Too many IT administrators are taking their eye off the ball and allowing easy back-door entry into company systems, a leading computer forensics expert has claimed.
In an interview with vnunet.com, Bryan Sartin, technology director at security service provider Ubizen, said that breaches are often the result of poor monitoring.
Ubizen works with police authorities, banks and businesses to investigate attacks on networks.
The company uses computer forensics to discover and analyse potential evidence of the activities leading up to an information security breach.
"With many security breaches which we investigate, the problem arises because administrators were not watching the web logs," said Sartin.
"Sometimes it is a case of the IT administrator not doing his job properly. Other times it is because he must wear many hats, from office manager to web developer.
"There is pressure of time and having to bear the burden of lots of responsibilities which can lead to security breaches."
Reported security incidents, which can involve thousands of sites, have soared in recent years from around 20,000 in 2000 to over 80,000 in 2003, according to the Center of Internet Security Expertise.
Sartin explained that poor monitoring meant that some vulnerabilities identified by Ubizen "have been around for a year" with administrators failing to spot and patch the weaknesses.
He added that the vast majority of security breaches target web server vulnerabilities "regardless of the operating system".
Sartin said that investigations frequently uncover the same exploits. Two of these are web-based back-doors - root.exe and cmd.asp - which give an attacker access to a system through a web browser and the power to send unauthorised commands.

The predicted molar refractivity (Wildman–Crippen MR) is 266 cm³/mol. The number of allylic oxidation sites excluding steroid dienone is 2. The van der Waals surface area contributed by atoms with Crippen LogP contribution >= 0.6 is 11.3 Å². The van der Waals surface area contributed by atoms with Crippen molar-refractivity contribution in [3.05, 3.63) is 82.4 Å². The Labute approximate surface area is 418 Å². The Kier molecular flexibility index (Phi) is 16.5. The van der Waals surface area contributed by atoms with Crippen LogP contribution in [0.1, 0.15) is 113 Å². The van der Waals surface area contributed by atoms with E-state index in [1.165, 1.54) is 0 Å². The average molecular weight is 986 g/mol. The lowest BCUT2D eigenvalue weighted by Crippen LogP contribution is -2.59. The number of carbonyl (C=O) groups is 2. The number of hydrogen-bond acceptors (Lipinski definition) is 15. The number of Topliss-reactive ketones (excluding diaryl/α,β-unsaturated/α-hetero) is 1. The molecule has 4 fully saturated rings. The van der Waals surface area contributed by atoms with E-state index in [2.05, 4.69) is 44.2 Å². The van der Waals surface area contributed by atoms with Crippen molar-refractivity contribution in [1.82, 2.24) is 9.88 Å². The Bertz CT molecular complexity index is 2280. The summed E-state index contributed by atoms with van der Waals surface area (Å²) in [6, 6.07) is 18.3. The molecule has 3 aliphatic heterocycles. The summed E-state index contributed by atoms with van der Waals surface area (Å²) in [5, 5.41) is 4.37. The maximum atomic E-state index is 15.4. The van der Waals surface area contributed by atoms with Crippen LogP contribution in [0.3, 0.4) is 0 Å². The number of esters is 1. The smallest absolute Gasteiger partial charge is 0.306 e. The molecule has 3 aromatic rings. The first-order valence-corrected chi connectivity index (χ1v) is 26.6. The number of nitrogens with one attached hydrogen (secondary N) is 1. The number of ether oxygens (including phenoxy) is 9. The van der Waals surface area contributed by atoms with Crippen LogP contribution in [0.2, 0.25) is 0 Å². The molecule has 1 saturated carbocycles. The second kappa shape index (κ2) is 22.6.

Common exploits in terms of tools are iroffer.exe, an operating system tool that has its own website and a perfectly legitimate purpose for in-house security.
But iroffer.exe is often used by hackers who install it on a breached machine where it acts like a public chat server. Information can then be swapped with other hackers.
"With the evolution of computer forensics, hackers are becoming more sophisticated at covering their tracks," said Sartin.
"They will use tools like iroffer.exe to put MP3s on a machine as a diversionary tactic. The administrator is fooled into thinking that the only security problem is unauthorised music files and misses important deleted files."
Unfortunately, by the time Sartin has been called in, the damage has been done.
"It is a reactive response to security problems," he said. "The fact that we are on site is never a positive thing."
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